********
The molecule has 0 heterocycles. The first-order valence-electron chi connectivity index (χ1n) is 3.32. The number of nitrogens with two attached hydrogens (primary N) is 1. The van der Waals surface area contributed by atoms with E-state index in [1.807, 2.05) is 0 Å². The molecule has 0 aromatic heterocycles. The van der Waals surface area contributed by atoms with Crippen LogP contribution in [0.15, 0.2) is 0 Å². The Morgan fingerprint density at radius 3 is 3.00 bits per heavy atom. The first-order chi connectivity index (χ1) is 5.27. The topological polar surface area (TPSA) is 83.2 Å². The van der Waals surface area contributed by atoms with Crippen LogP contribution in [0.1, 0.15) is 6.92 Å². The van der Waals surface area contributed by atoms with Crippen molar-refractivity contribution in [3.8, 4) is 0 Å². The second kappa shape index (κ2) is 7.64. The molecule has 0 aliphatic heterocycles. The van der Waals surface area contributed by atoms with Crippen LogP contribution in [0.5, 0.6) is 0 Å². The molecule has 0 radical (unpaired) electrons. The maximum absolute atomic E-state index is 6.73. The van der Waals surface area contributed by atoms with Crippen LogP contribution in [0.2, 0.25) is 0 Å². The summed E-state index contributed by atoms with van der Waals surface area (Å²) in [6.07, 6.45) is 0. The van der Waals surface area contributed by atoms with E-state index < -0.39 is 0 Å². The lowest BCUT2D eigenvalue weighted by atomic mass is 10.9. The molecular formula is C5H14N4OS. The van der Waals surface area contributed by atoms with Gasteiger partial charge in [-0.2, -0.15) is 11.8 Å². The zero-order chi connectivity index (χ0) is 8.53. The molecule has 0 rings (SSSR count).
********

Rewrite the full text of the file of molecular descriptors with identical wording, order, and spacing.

The molecule has 0 heterocycles. The first-order valence-electron chi connectivity index (χ1n) is 3.32. The number of nitrogens with two attached hydrogens (primary N) is 1. The van der Waals surface area contributed by atoms with E-state index in [1.807, 2.05) is 0 Å². The molecule has 0 aromatic heterocycles. The van der Waals surface area contributed by atoms with Crippen LogP contribution in [0.15, 0.2) is 0 Å². The Morgan fingerprint density at radius 3 is 3.00 bits per heavy atom. The first-order chi connectivity index (χ1) is 5.27. The topological polar surface area (TPSA) is 83.2 Å². The van der Waals surface area contributed by atoms with Crippen LogP contribution in [0.1, 0.15) is 6.92 Å². The van der Waals surface area contributed by atoms with Crippen molar-refractivity contribution in [3.8, 4) is 0 Å². The second kappa shape index (κ2) is 7.64. The molecule has 0 aliphatic heterocycles. The van der Waals surface area contributed by atoms with Crippen LogP contribution in [0.5, 0.6) is 0 Å². The molecule has 0 radical (unpaired) electrons. The maximum absolute atomic E-state index is 6.73. The van der Waals surface area contributed by atoms with Crippen LogP contribution in [0.2, 0.25) is 0 Å². The summed E-state index contributed by atoms with van der Waals surface area (Å²) in [6.07, 6.45) is 0. The van der Waals surface area contributed by atoms with E-state index < -0.39 is 0 Å². The lowest BCUT2D eigenvalue weighted by atomic mass is 10.9. The molecular formula is C5H14N4OS. The van der Waals surface area contributed by atoms with Gasteiger partial charge in [-0.2, -0.15) is 11.8 Å². The zero-order chi connectivity index (χ0) is 8.53. The molecule has 0 rings (SSSR count).